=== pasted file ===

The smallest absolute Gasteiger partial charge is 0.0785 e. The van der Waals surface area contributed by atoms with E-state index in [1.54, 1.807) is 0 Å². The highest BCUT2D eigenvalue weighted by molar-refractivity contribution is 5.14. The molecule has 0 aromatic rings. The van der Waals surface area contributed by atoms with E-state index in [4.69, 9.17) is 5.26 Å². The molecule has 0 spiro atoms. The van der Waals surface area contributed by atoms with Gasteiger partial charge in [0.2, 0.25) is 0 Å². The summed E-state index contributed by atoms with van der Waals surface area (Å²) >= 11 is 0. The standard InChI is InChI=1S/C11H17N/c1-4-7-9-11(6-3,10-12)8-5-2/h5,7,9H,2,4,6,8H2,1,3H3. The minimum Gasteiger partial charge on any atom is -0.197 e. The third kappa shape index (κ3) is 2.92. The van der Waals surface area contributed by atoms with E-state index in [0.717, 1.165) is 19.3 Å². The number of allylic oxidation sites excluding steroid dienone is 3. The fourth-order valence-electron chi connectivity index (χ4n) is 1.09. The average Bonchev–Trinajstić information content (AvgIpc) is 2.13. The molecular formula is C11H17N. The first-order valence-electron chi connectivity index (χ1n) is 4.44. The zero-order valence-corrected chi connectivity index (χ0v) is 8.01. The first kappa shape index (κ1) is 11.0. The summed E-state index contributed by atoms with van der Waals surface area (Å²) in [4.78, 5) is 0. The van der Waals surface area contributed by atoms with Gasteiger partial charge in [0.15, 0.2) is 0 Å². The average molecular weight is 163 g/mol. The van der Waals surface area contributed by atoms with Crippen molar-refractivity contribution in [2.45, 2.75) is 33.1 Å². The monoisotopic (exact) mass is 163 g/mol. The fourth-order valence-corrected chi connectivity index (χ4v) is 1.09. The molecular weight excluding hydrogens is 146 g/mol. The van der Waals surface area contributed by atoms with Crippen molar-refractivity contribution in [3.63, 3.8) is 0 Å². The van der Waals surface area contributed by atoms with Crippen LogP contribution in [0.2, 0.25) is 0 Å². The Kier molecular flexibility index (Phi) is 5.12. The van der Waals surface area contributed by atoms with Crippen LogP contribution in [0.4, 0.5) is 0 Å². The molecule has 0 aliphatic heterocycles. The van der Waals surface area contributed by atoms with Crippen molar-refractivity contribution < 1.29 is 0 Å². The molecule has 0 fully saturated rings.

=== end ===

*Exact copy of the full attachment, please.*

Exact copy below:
The smallest absolute Gasteiger partial charge is 0.0785 e. The van der Waals surface area contributed by atoms with E-state index in [1.54, 1.807) is 0 Å². The highest BCUT2D eigenvalue weighted by molar-refractivity contribution is 5.14. The molecule has 0 aromatic rings. The van der Waals surface area contributed by atoms with E-state index in [4.69, 9.17) is 5.26 Å². The molecule has 0 spiro atoms. The van der Waals surface area contributed by atoms with Gasteiger partial charge in [0.2, 0.25) is 0 Å². The summed E-state index contributed by atoms with van der Waals surface area (Å²) >= 11 is 0. The standard InChI is InChI=1S/C11H17N/c1-4-7-9-11(6-3,10-12)8-5-2/h5,7,9H,2,4,6,8H2,1,3H3. The minimum Gasteiger partial charge on any atom is -0.197 e. The third kappa shape index (κ3) is 2.92. The van der Waals surface area contributed by atoms with E-state index in [0.717, 1.165) is 19.3 Å². The number of allylic oxidation sites excluding steroid dienone is 3. The fourth-order valence-electron chi connectivity index (χ4n) is 1.09. The average Bonchev–Trinajstić information content (AvgIpc) is 2.13. The molecular formula is C11H17N. The first-order valence-electron chi connectivity index (χ1n) is 4.44. The zero-order valence-corrected chi connectivity index (χ0v) is 8.01. The first kappa shape index (κ1) is 11.0. The summed E-state index contributed by atoms with van der Waals surface area (Å²) in [4.78, 5) is 0. The van der Waals surface area contributed by atoms with Gasteiger partial charge in [0.15, 0.2) is 0 Å². The average molecular weight is 163 g/mol. The van der Waals surface area contributed by atoms with Crippen molar-refractivity contribution in [2.45, 2.75) is 33.1 Å². The monoisotopic (exact) mass is 163 g/mol. The fourth-order valence-corrected chi connectivity index (χ4v) is 1.09. The molecular weight excluding hydrogens is 146 g/mol. The van der Waals surface area contributed by atoms with Crippen molar-refractivity contribution in [3.63, 3.8) is 0 Å². The van der Waals surface area contributed by atoms with Crippen LogP contribution in [0.2, 0.25) is 0 Å². The Kier molecular flexibility index (Phi) is 5.12. The van der Waals surface area contributed by atoms with Crippen LogP contribution in [0.4, 0.5) is 0 Å². The molecule has 0 aliphatic heterocycles. The van der Waals surface area contributed by atoms with Crippen molar-refractivity contribution < 1.29 is 0 Å². The molecule has 0 fully saturated rings.